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Happiness, morality, and freedom / by Arthur Melnick.

By: Melnick, Arthur.
Material type: materialTypeLabelBookSeries: Studies in Moral Philosophy: 8.; Religious Studies, Theology and Philosophy E-Books Online, Collection 2015, ISBN: 9789004287471: Publisher: Boston : Brill, 2014Description: 1 online resource (xii, 212 pages).Content type: text Media type: computer Carrier type: online resourceISBN: 9789004283213.Subject(s): Happiness | Ethics | Liberty | Ethics | Happiness | LibertyDDC classification: 170 Online resources: DOI:
Contents:
Summary: To be happy is to be emotionally and evaluatively satisfied with one’s life according to a standard of satisfaction one can claim as one’s own as a reasoning being. Since there is no definitive proof of what the standard of satisfaction is, being open to the devising and testing of standards by others is part of claiming one’s own standard as a reasoning being. This open-ness is equivalent to being open to and hence respecting and caring for the pursuit of happiness of others. Since such respect and care is what it is to be moral, it follows that one cannot be happy without being moral.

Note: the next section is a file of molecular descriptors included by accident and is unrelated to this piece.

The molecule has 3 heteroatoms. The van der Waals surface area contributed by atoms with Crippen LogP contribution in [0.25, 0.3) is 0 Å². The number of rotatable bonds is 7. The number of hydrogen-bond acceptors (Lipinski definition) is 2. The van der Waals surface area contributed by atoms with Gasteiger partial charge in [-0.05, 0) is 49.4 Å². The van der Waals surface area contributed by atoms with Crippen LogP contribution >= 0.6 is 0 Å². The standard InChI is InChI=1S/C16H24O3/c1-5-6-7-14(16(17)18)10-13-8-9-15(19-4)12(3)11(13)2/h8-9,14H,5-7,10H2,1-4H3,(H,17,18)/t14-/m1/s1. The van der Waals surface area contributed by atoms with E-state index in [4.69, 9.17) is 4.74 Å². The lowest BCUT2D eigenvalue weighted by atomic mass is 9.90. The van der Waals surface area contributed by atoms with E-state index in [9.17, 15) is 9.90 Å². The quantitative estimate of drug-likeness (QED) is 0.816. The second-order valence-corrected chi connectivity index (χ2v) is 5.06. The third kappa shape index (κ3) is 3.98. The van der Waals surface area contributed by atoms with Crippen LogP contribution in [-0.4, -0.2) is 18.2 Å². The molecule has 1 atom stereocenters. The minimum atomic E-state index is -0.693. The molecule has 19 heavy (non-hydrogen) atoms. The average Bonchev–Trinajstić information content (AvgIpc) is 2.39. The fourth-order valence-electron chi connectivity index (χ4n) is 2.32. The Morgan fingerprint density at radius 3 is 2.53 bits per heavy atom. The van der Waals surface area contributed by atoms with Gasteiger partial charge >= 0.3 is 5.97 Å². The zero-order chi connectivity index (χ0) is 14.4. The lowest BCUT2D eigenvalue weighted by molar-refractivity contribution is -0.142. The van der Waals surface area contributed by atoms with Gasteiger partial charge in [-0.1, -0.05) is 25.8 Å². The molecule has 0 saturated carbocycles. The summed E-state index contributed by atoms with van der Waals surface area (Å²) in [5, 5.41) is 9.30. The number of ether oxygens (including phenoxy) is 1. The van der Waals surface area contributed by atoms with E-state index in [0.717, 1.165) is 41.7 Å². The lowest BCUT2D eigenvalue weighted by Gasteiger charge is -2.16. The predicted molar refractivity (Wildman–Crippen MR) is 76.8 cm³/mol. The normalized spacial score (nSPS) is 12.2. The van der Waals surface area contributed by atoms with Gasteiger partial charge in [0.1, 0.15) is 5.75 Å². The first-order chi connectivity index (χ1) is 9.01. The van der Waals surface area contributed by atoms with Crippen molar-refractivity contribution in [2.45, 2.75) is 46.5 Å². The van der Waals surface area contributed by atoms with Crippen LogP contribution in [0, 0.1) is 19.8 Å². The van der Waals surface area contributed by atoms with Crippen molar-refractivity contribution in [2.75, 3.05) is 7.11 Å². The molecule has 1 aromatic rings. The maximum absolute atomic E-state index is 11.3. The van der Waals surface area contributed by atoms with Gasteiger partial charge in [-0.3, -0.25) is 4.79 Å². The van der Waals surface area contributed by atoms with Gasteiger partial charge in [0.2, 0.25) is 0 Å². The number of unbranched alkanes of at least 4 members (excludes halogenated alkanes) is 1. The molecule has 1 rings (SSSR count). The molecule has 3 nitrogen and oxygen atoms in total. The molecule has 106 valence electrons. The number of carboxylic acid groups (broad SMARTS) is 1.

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Includes bibliographical references and index.

Preliminary Material -- Happiness as Endorsed Contentment -- The Final Good and the Final End -- Reason and True Happiness -- The Happiness of Others -- The Fundamental Principle of Morality -- The Content of the Fundamental Principle -- Other Accounts of Morality -- Freedom, Deliberation, and the Self -- Freedom, Ultimate Power, and Ultimate Responsibility -- Bibliography -- Index.

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To be happy is to be emotionally and evaluatively satisfied with one’s life according to a standard of satisfaction one can claim as one’s own as a reasoning being. Since there is no definitive proof of what the standard of satisfaction is, being open to the devising and testing of standards by others is part of claiming one’s own standard as a reasoning being. This open-ness is equivalent to being open to and hence respecting and caring for the pursuit of happiness of others. Since such respect and care is what it is to be moral, it follows that one cannot be happy without being moral.

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